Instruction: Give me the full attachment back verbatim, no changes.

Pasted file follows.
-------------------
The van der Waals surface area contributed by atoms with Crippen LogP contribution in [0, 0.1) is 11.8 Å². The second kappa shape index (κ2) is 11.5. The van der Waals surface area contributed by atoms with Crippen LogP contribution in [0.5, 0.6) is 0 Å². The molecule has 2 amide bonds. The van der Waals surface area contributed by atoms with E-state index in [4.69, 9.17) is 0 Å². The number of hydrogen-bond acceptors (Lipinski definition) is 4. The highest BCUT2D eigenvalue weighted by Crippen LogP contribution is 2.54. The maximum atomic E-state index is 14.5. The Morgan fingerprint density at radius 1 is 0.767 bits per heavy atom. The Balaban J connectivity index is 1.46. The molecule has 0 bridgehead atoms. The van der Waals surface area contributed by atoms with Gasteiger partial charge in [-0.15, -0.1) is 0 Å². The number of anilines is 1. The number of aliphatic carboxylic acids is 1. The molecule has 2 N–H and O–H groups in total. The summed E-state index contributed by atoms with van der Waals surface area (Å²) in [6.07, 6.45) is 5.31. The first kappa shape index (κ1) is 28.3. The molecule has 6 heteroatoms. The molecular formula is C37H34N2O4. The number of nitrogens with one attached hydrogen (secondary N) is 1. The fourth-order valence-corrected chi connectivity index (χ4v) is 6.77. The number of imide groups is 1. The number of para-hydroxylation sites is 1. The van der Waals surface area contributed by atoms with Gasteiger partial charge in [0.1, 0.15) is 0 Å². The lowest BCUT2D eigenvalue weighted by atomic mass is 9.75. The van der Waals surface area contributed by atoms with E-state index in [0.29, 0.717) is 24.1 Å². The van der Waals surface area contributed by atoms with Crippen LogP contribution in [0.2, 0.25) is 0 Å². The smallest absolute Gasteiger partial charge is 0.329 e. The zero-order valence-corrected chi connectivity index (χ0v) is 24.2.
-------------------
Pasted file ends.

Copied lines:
The van der Waals surface area contributed by atoms with Crippen LogP contribution in [0, 0.1) is 11.8 Å². The second kappa shape index (κ2) is 11.5. The van der Waals surface area contributed by atoms with Crippen LogP contribution in [0.5, 0.6) is 0 Å². The molecule has 2 amide bonds. The van der Waals surface area contributed by atoms with E-state index in [4.69, 9.17) is 0 Å². The number of hydrogen-bond acceptors (Lipinski definition) is 4. The highest BCUT2D eigenvalue weighted by Crippen LogP contribution is 2.54. The maximum atomic E-state index is 14.5. The Morgan fingerprint density at radius 1 is 0.767 bits per heavy atom. The Balaban J connectivity index is 1.46. The molecule has 0 bridgehead atoms. The van der Waals surface area contributed by atoms with Gasteiger partial charge in [-0.15, -0.1) is 0 Å². The number of anilines is 1. The number of aliphatic carboxylic acids is 1. The molecule has 2 N–H and O–H groups in total. The summed E-state index contributed by atoms with van der Waals surface area (Å²) in [6.07, 6.45) is 5.31. The first kappa shape index (κ1) is 28.3. The molecule has 6 heteroatoms. The molecular formula is C37H34N2O4. The number of nitrogens with one attached hydrogen (secondary N) is 1. The fourth-order valence-corrected chi connectivity index (χ4v) is 6.77. The number of imide groups is 1. The number of para-hydroxylation sites is 1. The van der Waals surface area contributed by atoms with Gasteiger partial charge in [0.1, 0.15) is 0 Å². The lowest BCUT2D eigenvalue weighted by atomic mass is 9.75. The van der Waals surface area contributed by atoms with E-state index in [0.29, 0.717) is 24.1 Å². The van der Waals surface area contributed by atoms with Crippen LogP contribution in [0.2, 0.25) is 0 Å². The smallest absolute Gasteiger partial charge is 0.329 e. The zero-order valence-corrected chi connectivity index (χ0v) is 24.2.